Reverse Compiling Windows Forms

Today I had a fun task: the source code for an existing executable had been lost, and I got the job of getting it back. The good news is that Red Gate’s Reflector (formerly Lutz Roeder’s Reflector) is a standard tool for any serious .NET programmer, and it does quite a decent job of decompiling (nonobfuscated) .NET code. The bad news is that I had to also reverse-engineer the GUI.

After finding nothing on Google, and a bit of trial and error, I discovered the following procedure worked adequately, at least for my (simple) executable on Visual Studio 2008:

  1. First, export the source from Reflector, create a solution, and ensure it builds.
  2. Convert the “.resources” files into “.resx” files. Reflector just dumps out the binary .NET resources, but VS prefers them as XML. Fire up your VS command prompt and run this command: “resgen My.Long.Resource.Name.resources Name.resx”.
  3. Move the resulting “.resx” files into their appropriate directories (e.g., “My\Long\Resource”). The rest of these steps must be done for each “.resx” file.
  4. Add the “.resx” files to your solution (they should be inserted under the matching “.cs” file), remove the old “.resources” file from the solution, and rebuild.
  5. Add a new empty C# code file named “Name.Designer.cs” file in the same directory, and paste in the following code:
namespace My.Long.Resource
{
    partial class Name
    {
        /// <summary>
        /// Required designer variable.
        /// </summary>
        private System.ComponentModel.IContainer components = null;
 
        /// <summary>
        /// Clean up any resources being used.
        /// </summary>
        protected override void Dispose(bool disposing)
        {
            if (disposing && (components != null))
            {
                components.Dispose();
            }
            base.Dispose(disposing);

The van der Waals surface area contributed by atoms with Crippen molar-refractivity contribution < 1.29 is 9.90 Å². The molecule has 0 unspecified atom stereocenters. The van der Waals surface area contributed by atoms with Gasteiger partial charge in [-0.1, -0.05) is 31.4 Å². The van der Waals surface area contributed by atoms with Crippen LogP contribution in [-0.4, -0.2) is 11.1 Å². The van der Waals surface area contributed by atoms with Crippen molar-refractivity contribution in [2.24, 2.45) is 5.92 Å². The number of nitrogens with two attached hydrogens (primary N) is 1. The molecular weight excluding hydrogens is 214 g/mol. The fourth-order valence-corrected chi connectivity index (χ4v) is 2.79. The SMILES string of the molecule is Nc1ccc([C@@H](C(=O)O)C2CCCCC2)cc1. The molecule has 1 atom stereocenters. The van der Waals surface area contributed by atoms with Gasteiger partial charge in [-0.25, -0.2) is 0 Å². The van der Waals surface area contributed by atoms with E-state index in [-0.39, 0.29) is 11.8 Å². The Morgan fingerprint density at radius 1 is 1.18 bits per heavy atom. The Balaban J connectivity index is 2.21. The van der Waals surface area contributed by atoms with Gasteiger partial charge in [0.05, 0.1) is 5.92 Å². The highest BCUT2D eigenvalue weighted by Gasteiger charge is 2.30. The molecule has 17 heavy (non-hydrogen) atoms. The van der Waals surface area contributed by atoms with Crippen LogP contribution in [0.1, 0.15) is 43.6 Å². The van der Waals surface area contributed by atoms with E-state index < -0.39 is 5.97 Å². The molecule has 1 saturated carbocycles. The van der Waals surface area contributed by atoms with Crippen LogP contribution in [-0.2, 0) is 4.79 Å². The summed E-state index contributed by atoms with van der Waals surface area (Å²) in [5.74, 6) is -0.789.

}
 
        #region Windows Form Designer generated code
        /// <summary>
        /// Required method for Designer support - do not modify
        /// the contents of this method with the code editor.
        /// </summary>
 
        #endregion
 
    }
}
  1. Open up the parent “Name.cs” file (right-click -> View Code) and add the “partial” attribute to its class declaration.
  2. Delete the member variable “components”.
  3. Move all GUI member variables from “Name.cs” to the end of “Name.Designer.cs” (placing them after the “#endregion”). GUI member variables are anything that is added from the Toolbox, so that would include System.Windows.Forms.Timer components, etc.
  4. Delete the “Name.Dispose” method from the “Name.cs” file.
  5. Move “Name.InitializeComponent” from the “Name.cs” file into the “Name.Designer.cs” file, placing it before the “#endregion”.
  6. For each unrecognized type in the member variables and InitializeComponent, either fully qualify it or add a using declaration. Fully qualifying each type is more time consuming, but matches exactly what the designer expects. After this step, the solution should build.
  7. If InitializeComponent contains a line assigning the member variable “this.components = new Container();”, then it must be changed to be “this.components = new System.ComponentModel.Container();” and moved to the top of the method.
  8. If InitializeComponent contains a line creating a resource manager, e.g., “ComponentResourceManager manager = new ComponentResourceManager(typeof(Name));”, the local variable “manager” must be renamed to “resources” (and update references to the renamed object).
  9. Repeat attempting to load it in the designer, fully qualifying any types that it complains about (this step is necessary because the designer’s code parser is not as smart as the C# compiler):
  • “The designer cannot process the code…” - Any enum member variables that have the same name as their type need to have their value fully qualified, e.g., “base.AutoScaleMode = AutoScaleMode.Font;” needs to be “base.AutoScaleMode = System.Windows.Forms.AutoScaleMode.Font;”).
  • “The variable … is either undeclared or was never assigned” - Many types seem to require fully qualified type names when declared (e.g., “private OpenFileDialog openFileDialog;” needs to be “private System.Windows.Forms.OpenFileDialog openFileDialog;”).

After following the (rather tedious) procedure above, you should have a form that can be opened in the VS designer. If I had more time, I’d wrap it up as a Reflector add-in, but time seems to be a fleeting resource these days.